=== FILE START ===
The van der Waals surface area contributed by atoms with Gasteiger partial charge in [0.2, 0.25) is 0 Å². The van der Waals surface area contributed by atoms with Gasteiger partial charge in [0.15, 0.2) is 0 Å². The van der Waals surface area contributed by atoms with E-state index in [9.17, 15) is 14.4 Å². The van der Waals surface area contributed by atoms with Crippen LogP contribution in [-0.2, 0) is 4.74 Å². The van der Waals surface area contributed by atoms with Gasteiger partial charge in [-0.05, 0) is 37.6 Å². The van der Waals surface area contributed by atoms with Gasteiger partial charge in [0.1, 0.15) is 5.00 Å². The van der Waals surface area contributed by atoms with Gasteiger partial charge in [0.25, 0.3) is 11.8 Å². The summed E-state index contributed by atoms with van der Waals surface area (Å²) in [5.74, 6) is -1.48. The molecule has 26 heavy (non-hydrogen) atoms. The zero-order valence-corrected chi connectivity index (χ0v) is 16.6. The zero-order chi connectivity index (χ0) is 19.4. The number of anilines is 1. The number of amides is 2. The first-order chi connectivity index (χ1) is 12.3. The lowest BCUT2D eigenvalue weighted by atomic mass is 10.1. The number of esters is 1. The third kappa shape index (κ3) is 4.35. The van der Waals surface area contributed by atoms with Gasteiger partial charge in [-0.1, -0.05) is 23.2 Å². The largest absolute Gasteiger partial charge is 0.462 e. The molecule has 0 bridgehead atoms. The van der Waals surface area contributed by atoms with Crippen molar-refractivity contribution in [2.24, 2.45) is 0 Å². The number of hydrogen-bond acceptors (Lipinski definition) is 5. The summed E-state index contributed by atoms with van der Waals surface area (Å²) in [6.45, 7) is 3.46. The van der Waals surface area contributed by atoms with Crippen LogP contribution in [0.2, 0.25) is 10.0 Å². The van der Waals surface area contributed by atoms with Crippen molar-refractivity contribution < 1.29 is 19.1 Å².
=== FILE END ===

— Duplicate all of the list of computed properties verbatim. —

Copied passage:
The van der Waals surface area contributed by atoms with Gasteiger partial charge in [0.2, 0.25) is 0 Å². The van der Waals surface area contributed by atoms with Gasteiger partial charge in [0.15, 0.2) is 0 Å². The van der Waals surface area contributed by atoms with E-state index in [9.17, 15) is 14.4 Å². The van der Waals surface area contributed by atoms with Crippen LogP contribution in [-0.2, 0) is 4.74 Å². The van der Waals surface area contributed by atoms with Gasteiger partial charge in [-0.05, 0) is 37.6 Å². The van der Waals surface area contributed by atoms with Gasteiger partial charge in [0.1, 0.15) is 5.00 Å². The van der Waals surface area contributed by atoms with Gasteiger partial charge in [0.25, 0.3) is 11.8 Å². The summed E-state index contributed by atoms with van der Waals surface area (Å²) in [5.74, 6) is -1.48. The molecule has 26 heavy (non-hydrogen) atoms. The zero-order valence-corrected chi connectivity index (χ0v) is 16.6. The zero-order chi connectivity index (χ0) is 19.4. The number of anilines is 1. The number of amides is 2. The first-order chi connectivity index (χ1) is 12.3. The lowest BCUT2D eigenvalue weighted by atomic mass is 10.1. The number of esters is 1. The third kappa shape index (κ3) is 4.35. The van der Waals surface area contributed by atoms with Gasteiger partial charge in [-0.1, -0.05) is 23.2 Å². The largest absolute Gasteiger partial charge is 0.462 e. The molecule has 0 bridgehead atoms. The van der Waals surface area contributed by atoms with Crippen molar-refractivity contribution in [2.24, 2.45) is 0 Å². The number of hydrogen-bond acceptors (Lipinski definition) is 5. The summed E-state index contributed by atoms with van der Waals surface area (Å²) in [6.45, 7) is 3.46. The van der Waals surface area contributed by atoms with Crippen LogP contribution in [0.2, 0.25) is 10.0 Å². The van der Waals surface area contributed by atoms with Crippen molar-refractivity contribution < 1.29 is 19.1 Å².